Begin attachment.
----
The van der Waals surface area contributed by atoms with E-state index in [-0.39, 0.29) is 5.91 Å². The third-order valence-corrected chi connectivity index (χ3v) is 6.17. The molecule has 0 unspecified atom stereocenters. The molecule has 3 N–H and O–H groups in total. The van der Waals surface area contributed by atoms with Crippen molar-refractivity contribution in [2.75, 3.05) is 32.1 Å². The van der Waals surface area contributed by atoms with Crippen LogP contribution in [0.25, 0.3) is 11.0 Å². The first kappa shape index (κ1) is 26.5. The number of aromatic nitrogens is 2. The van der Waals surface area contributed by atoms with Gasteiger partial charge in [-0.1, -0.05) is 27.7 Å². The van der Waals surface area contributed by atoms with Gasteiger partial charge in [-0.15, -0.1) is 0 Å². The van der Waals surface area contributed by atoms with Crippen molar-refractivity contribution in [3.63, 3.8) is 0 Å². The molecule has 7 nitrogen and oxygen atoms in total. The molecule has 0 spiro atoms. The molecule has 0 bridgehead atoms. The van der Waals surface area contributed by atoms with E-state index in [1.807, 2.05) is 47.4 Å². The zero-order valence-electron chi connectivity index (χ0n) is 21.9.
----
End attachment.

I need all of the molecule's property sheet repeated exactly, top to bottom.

The van der Waals surface area contributed by atoms with E-state index in [-0.39, 0.29) is 5.91 Å². The third-order valence-corrected chi connectivity index (χ3v) is 6.17. The molecule has 0 unspecified atom stereocenters. The molecule has 3 N–H and O–H groups in total. The van der Waals surface area contributed by atoms with Crippen molar-refractivity contribution in [2.75, 3.05) is 32.1 Å². The van der Waals surface area contributed by atoms with Crippen LogP contribution in [0.25, 0.3) is 11.0 Å². The first kappa shape index (κ1) is 26.5. The number of aromatic nitrogens is 2. The van der Waals surface area contributed by atoms with Gasteiger partial charge in [-0.1, -0.05) is 27.7 Å². The van der Waals surface area contributed by atoms with Gasteiger partial charge in [-0.15, -0.1) is 0 Å². The van der Waals surface area contributed by atoms with Crippen molar-refractivity contribution in [3.63, 3.8) is 0 Å². The molecule has 7 nitrogen and oxygen atoms in total. The molecule has 0 spiro atoms. The molecule has 0 bridgehead atoms. The van der Waals surface area contributed by atoms with E-state index in [1.807, 2.05) is 47.4 Å². The zero-order valence-electron chi connectivity index (χ0n) is 21.9.